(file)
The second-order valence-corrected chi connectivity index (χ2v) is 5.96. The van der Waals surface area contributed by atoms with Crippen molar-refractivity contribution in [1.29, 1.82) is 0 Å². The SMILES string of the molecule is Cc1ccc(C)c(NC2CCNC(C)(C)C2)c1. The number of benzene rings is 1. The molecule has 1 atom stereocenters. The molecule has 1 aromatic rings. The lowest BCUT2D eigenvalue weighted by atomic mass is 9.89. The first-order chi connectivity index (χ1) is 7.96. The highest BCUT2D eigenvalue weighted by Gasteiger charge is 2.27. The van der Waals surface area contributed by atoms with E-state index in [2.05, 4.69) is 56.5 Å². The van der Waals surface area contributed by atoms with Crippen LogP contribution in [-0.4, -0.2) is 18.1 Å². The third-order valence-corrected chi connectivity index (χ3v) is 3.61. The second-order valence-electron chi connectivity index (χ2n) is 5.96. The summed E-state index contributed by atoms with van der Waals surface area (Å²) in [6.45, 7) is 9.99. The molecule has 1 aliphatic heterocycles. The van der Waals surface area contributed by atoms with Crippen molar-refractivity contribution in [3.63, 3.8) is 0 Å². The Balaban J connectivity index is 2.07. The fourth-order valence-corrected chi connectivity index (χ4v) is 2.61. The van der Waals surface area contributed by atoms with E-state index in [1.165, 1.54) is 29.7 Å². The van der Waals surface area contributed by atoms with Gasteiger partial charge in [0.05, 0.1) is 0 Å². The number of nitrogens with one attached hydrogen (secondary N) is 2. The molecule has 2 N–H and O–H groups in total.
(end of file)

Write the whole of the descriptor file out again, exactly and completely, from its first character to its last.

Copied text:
The second-order valence-corrected chi connectivity index (χ2v) is 5.96. The van der Waals surface area contributed by atoms with Crippen molar-refractivity contribution in [1.29, 1.82) is 0 Å². The SMILES string of the molecule is Cc1ccc(C)c(NC2CCNC(C)(C)C2)c1. The number of benzene rings is 1. The molecule has 1 atom stereocenters. The molecule has 1 aromatic rings. The lowest BCUT2D eigenvalue weighted by atomic mass is 9.89. The first-order chi connectivity index (χ1) is 7.96. The highest BCUT2D eigenvalue weighted by Gasteiger charge is 2.27. The van der Waals surface area contributed by atoms with E-state index in [2.05, 4.69) is 56.5 Å². The van der Waals surface area contributed by atoms with Crippen LogP contribution in [-0.4, -0.2) is 18.1 Å². The third-order valence-corrected chi connectivity index (χ3v) is 3.61. The second-order valence-electron chi connectivity index (χ2n) is 5.96. The summed E-state index contributed by atoms with van der Waals surface area (Å²) in [6.45, 7) is 9.99. The molecule has 1 aliphatic heterocycles. The van der Waals surface area contributed by atoms with Crippen molar-refractivity contribution in [3.63, 3.8) is 0 Å². The Balaban J connectivity index is 2.07. The fourth-order valence-corrected chi connectivity index (χ4v) is 2.61. The van der Waals surface area contributed by atoms with E-state index in [1.165, 1.54) is 29.7 Å². The van der Waals surface area contributed by atoms with Gasteiger partial charge in [0.05, 0.1) is 0 Å². The number of nitrogens with one attached hydrogen (secondary N) is 2. The molecule has 2 N–H and O–H groups in total.